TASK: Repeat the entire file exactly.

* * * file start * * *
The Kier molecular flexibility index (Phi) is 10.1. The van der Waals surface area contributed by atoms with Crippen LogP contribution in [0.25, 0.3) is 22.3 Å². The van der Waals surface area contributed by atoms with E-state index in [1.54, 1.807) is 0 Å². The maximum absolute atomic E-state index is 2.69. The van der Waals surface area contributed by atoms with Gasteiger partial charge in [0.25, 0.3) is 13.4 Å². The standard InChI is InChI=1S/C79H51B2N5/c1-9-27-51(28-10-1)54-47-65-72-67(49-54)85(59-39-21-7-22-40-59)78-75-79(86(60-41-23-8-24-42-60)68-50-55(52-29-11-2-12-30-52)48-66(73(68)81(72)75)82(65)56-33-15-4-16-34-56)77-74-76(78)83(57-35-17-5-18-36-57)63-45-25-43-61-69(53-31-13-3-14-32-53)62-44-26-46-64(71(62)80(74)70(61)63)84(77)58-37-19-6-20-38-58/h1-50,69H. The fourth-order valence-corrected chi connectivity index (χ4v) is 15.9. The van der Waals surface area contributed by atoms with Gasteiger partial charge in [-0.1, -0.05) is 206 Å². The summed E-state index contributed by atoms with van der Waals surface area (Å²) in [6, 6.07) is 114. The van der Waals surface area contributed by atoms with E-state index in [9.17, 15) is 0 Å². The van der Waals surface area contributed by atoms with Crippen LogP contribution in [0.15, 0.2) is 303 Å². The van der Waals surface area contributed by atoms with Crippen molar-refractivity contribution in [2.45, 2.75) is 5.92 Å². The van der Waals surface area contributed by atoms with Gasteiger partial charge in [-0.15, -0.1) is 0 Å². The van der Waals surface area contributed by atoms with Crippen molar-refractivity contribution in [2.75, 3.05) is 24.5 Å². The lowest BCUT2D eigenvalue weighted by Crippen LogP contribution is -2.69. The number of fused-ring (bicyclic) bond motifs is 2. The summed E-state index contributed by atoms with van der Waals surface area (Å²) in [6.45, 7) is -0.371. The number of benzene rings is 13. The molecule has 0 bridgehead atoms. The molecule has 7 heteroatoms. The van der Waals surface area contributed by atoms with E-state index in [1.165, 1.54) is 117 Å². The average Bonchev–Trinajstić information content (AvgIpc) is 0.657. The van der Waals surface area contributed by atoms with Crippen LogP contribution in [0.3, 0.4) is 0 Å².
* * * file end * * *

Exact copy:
The Kier molecular flexibility index (Phi) is 10.1. The van der Waals surface area contributed by atoms with Crippen LogP contribution in [0.25, 0.3) is 22.3 Å². The van der Waals surface area contributed by atoms with E-state index in [1.54, 1.807) is 0 Å². The maximum absolute atomic E-state index is 2.69. The van der Waals surface area contributed by atoms with Gasteiger partial charge in [0.25, 0.3) is 13.4 Å². The standard InChI is InChI=1S/C79H51B2N5/c1-9-27-51(28-10-1)54-47-65-72-67(49-54)85(59-39-21-7-22-40-59)78-75-79(86(60-41-23-8-24-42-60)68-50-55(52-29-11-2-12-30-52)48-66(73(68)81(72)75)82(65)56-33-15-4-16-34-56)77-74-76(78)83(57-35-17-5-18-36-57)63-45-25-43-61-69(53-31-13-3-14-32-53)62-44-26-46-64(71(62)80(74)70(61)63)84(77)58-37-19-6-20-38-58/h1-50,69H. The fourth-order valence-corrected chi connectivity index (χ4v) is 15.9. The van der Waals surface area contributed by atoms with Gasteiger partial charge in [-0.1, -0.05) is 206 Å². The summed E-state index contributed by atoms with van der Waals surface area (Å²) in [6, 6.07) is 114. The van der Waals surface area contributed by atoms with E-state index in [9.17, 15) is 0 Å². The van der Waals surface area contributed by atoms with Crippen LogP contribution in [0.15, 0.2) is 303 Å². The van der Waals surface area contributed by atoms with Crippen molar-refractivity contribution in [2.45, 2.75) is 5.92 Å². The van der Waals surface area contributed by atoms with Gasteiger partial charge in [-0.15, -0.1) is 0 Å². The van der Waals surface area contributed by atoms with Crippen molar-refractivity contribution in [2.75, 3.05) is 24.5 Å². The lowest BCUT2D eigenvalue weighted by Crippen LogP contribution is -2.69. The number of fused-ring (bicyclic) bond motifs is 2. The summed E-state index contributed by atoms with van der Waals surface area (Å²) in [6.45, 7) is -0.371. The number of benzene rings is 13. The molecule has 0 bridgehead atoms. The molecule has 7 heteroatoms. The van der Waals surface area contributed by atoms with E-state index in [1.165, 1.54) is 117 Å². The average Bonchev–Trinajstić information content (AvgIpc) is 0.657. The van der Waals surface area contributed by atoms with Crippen LogP contribution in [0.3, 0.4) is 0 Å².